Although most people only download their music one time, we’ve noticed that you have done so more than once on occasion. We realize that the ability to re-download files has been important to you, so it’s understandable that you might be disappointed to see this no longer available. Unfortunately a number of factors beyond our control, including legal and royalty concerns, have made this impossible going forward.
We’re very happy to say, however, that you can continue to stream all of the music you’ve purchased on Amie Street. That means wherever you have access to the internet, you also have immediate and unrestricted access to stream the entirety of your Amie Street music collection from your Library.
To make sure that downloading music continues to be as easy as possible, we’ll be keeping a close eye on the user experience and making updates to the site as needed. The primary voice that directs any such changes will be yours, so if you have suggestions based on your experiences using the site, we’d love to hear from you. Tell us exactly what you like and don’t like, and we can make Amie Street even better!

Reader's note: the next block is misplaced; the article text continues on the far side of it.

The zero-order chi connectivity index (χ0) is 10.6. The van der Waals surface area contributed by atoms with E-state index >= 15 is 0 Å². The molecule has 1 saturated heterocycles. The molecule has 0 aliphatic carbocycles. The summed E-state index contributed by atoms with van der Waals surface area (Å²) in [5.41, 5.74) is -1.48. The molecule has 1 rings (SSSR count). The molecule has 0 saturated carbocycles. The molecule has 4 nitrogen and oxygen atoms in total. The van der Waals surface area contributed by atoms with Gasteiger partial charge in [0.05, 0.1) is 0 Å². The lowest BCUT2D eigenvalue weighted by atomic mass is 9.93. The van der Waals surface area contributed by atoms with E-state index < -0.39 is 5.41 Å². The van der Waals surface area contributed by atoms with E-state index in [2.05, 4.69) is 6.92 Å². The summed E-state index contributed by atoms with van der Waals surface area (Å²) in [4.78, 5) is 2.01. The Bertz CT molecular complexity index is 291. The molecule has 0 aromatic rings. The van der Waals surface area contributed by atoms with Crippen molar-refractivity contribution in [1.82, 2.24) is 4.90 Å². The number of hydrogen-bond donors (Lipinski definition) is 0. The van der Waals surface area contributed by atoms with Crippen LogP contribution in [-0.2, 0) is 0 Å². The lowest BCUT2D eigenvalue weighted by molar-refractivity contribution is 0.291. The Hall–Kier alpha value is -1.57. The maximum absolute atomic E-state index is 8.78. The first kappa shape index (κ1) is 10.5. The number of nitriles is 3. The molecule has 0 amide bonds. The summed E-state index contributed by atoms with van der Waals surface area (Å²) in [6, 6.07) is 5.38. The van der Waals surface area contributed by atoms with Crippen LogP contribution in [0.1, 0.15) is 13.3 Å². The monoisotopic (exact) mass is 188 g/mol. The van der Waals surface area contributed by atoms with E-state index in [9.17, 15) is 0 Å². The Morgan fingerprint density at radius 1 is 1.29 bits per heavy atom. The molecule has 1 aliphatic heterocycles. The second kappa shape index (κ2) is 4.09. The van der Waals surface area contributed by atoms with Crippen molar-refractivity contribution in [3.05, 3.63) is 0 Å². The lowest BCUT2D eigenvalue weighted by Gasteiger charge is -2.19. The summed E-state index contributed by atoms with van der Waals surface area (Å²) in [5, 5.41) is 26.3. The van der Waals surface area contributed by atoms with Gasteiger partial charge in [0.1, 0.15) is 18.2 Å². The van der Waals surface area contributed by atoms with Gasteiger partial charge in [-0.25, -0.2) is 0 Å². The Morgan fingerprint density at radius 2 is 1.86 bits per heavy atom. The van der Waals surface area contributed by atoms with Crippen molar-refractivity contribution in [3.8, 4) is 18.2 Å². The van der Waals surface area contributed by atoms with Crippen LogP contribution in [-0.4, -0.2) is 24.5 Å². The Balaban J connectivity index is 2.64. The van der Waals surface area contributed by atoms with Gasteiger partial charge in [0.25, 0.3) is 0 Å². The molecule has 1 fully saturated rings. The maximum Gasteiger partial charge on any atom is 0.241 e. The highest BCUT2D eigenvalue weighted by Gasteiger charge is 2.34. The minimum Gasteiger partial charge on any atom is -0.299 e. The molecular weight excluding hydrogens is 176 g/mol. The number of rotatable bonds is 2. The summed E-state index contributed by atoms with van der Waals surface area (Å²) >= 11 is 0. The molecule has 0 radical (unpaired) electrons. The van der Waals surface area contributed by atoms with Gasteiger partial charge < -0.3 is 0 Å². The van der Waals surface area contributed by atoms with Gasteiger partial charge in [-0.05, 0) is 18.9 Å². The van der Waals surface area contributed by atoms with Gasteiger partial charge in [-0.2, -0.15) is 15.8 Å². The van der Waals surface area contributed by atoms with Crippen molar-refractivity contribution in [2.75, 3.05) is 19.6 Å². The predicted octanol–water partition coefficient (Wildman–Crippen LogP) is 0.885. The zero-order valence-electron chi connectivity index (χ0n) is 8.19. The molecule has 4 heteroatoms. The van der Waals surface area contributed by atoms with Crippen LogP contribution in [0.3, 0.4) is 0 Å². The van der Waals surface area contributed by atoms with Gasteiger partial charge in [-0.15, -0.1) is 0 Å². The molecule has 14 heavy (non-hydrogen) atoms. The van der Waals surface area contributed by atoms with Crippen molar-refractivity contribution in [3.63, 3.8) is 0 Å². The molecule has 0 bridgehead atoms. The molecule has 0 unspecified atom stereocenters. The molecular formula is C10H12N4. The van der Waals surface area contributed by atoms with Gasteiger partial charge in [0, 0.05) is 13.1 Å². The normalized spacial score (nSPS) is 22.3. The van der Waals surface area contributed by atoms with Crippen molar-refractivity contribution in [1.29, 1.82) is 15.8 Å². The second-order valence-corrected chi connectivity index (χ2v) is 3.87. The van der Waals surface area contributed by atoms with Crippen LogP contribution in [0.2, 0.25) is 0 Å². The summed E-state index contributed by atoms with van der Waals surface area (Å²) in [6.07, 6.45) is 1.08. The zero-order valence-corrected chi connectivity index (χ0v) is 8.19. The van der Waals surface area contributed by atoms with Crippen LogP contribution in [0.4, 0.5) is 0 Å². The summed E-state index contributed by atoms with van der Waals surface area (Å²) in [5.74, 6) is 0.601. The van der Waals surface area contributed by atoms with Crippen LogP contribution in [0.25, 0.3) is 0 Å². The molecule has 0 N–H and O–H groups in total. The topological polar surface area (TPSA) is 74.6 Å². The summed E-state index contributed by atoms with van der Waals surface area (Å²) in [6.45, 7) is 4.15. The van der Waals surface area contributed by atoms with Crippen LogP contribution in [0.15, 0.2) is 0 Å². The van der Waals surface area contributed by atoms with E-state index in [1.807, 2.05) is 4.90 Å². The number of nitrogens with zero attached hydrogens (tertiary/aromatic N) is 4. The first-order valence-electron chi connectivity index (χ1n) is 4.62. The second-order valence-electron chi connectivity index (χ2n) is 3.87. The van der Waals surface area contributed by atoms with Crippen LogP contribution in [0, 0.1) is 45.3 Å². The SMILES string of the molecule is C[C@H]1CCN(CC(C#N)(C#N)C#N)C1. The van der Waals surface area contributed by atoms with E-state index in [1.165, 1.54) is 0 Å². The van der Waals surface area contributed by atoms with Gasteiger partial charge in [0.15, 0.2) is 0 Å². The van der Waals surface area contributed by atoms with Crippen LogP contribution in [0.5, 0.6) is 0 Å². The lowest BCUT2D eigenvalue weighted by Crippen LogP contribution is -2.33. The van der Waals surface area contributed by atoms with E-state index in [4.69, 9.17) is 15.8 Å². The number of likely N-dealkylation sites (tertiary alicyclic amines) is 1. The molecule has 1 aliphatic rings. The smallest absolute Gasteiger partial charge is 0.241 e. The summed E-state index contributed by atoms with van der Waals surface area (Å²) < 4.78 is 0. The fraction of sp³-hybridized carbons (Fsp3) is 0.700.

The Amie Street Team”"
Of course, the fact that both Amie Street and eMusic have removed the ability to redownload tracks over royalty issues makes you wonder what exactly is the issue here. Are record labels really demanding a royalty payment every time people redownload a song?
Just a quick reminder that we’ll be running the webinar on enterprise knowledge management, tomorrow morning at 9am, featuring myself as the moderator. Joel Alleyne, a recognized expert on the subject (and a member of the Insight Community) will be leading the discussion, along with some guests from Sun and Intel (who are sponsoring the webinar). Whether you’re deep into knowledge management initiatives, or are even confused as to what “knowledge management” means, there should be something for you. Hope you’ll join us.